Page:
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A hot water cylinder will be present in most UK homes, and is usually found in the airing cupboard (unless the house uses a combination boiler to heat the water). From time to time a cylinder will need replacing or you may be looking to source one for a new build and unless you are a plumber or heating engineer they can sometimes be rather tricky to get your head around.
Below you will find our hot water cylinder guide that will hopefully help you in your selection, and guide you to the relevant section on our online store.
There are many choices when it comes to selecting your cylinder, however it generally comes down to how you plan to heat the water an how you want to distribute the water around the household.
There are two main methods for heating the water in a cylinder, directly and indirectly each having their own benefits and requirements.
A direct hot water cylinder heats the water itself with the use of an immersion heater (more than one immersion heater can be used on certain cylinders to produce hot water more quickly). External heat sources such as a boiler or solar panel are not used. Different variants of direct cylinders may include side mounted, top mounted, top and side mounted or two side mounted heating bosses (immersion heaters). Direct cylinders can also be vented or unvented (which we further explain below), and are often used when a traditional heating system isn’t available.
Indirect hot water cylinders rely on external appliances to heat the water within the cylinder. This external heat source is often a boiler but can also be something more environmentally friendly such as a solar panel. Indirect hot water cylinders keep the central heating and hot water supplies separate due to how the water is heated and used. The water within the cylinder is heated via a coil (heat exchanger) that is fed from the heat source (usually the boiler). This coil them feds the central heating system and may become unsuitable for washing with. The water that is within the cylinder and heated by the coil is used for the hot water supply (for showers, baths, taps, etc). Certain indirect cylinders will also come with a supplementary fitted immersion heater in case of a heat exchanger breakdown or to allow for a quicker heat up of the water.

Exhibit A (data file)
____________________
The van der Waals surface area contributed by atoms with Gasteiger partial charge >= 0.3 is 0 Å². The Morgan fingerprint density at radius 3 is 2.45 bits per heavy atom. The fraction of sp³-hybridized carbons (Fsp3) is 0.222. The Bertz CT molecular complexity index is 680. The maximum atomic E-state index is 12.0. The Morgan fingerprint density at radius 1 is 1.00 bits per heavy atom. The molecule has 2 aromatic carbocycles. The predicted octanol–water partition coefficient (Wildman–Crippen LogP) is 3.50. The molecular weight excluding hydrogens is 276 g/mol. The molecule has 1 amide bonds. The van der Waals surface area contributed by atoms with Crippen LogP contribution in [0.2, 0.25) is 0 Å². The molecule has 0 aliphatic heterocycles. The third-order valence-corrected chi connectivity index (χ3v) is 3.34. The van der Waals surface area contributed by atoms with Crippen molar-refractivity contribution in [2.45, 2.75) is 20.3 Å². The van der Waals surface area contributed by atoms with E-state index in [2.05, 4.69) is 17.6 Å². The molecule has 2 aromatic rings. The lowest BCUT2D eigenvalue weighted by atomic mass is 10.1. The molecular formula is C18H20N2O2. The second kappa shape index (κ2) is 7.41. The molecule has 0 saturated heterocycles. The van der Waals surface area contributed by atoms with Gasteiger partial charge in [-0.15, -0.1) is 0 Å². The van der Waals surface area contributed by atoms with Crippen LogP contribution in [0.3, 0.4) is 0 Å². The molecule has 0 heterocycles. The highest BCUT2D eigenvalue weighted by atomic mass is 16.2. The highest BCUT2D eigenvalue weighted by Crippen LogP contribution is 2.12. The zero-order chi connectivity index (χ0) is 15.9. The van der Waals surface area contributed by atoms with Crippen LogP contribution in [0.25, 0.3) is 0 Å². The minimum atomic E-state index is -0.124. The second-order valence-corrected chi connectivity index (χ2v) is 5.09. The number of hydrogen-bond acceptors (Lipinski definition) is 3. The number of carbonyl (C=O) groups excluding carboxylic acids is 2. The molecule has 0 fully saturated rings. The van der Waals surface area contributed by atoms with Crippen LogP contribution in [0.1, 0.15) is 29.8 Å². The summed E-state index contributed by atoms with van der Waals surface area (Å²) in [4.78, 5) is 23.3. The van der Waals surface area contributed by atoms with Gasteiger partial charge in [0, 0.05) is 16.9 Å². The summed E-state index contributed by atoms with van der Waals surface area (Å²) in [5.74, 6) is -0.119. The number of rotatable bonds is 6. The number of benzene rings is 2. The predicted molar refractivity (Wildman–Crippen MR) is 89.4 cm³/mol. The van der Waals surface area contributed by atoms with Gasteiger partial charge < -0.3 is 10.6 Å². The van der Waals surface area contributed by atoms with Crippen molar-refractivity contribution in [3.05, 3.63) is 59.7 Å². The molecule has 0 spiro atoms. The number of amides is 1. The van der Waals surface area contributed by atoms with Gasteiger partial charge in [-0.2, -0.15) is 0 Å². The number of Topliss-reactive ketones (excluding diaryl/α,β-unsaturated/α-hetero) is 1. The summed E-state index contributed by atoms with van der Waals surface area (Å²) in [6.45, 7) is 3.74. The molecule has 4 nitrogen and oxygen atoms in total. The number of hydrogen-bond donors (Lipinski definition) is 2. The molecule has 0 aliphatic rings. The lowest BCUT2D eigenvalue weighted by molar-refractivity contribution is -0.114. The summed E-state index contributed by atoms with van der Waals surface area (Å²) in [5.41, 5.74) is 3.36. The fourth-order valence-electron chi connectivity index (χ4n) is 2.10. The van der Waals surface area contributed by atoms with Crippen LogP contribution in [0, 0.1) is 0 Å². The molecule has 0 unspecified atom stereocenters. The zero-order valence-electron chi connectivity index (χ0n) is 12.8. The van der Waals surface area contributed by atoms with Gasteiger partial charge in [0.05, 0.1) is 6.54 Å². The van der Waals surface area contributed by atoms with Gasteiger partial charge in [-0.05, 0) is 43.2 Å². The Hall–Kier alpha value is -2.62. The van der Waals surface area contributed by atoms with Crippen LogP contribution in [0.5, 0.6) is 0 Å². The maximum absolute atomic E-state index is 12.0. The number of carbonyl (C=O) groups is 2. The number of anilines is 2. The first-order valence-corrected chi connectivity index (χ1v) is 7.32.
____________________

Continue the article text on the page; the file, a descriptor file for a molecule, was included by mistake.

The cylinder coil (heat exchanger) – concealed within an indirect cylinder and coiled up to allow for maximum surface exposure, the coil is fed from the central heating system and heats the hot water supply stored inside the cylinder. Some cylinders will also contain an additional coil, known as a twin coil.
Due to the inclusion of an immersion heater Indirect cylinders tend to be able to heat water more quickly than compared to its direct equivalent and like the direct cylinders can be vented or unvented (which is explained further below).
Water can be stored and distributed around the house in a number of ways, and the choice of the correct one may come down to your plumbing set up, the space you have available and your budget.
Vented cylinders will use a feeder tank (usually stored in the loft) to suppy cold mains fed water. The cold water is then heated in the cylinder (either directly or indirectly) and distributed to hot water outlets as part of a gravity fed system. Benefits of a vented hot water cylinder include;
However the cons of this type of system include;
Unvented hot water cylinders don’t require a storage tank as they use the mains fed water pressure to distribute heater water around the home. Like the vented cylinder the unvented option also has pro’s and con’s;
We do also recommend that anyone looking to purchase a hot water cylinder double checks with either their installer or plumber before purchasing as incorrectly ordered cylinders and cancellations may be subject to a restocking charge if returned, for more info please see our returns policy.
Further advice on the correct cylinder selection can be found be speaking with the manufacturers of the cylinders. We currently sell cylinders from two leading manufacturers whose contact details can be found below;
RM Cylinders: 01924 22 42 82 or on email email@example.com
Telford Cylinders: 01952 257961 or on email firstname.lastname@example.org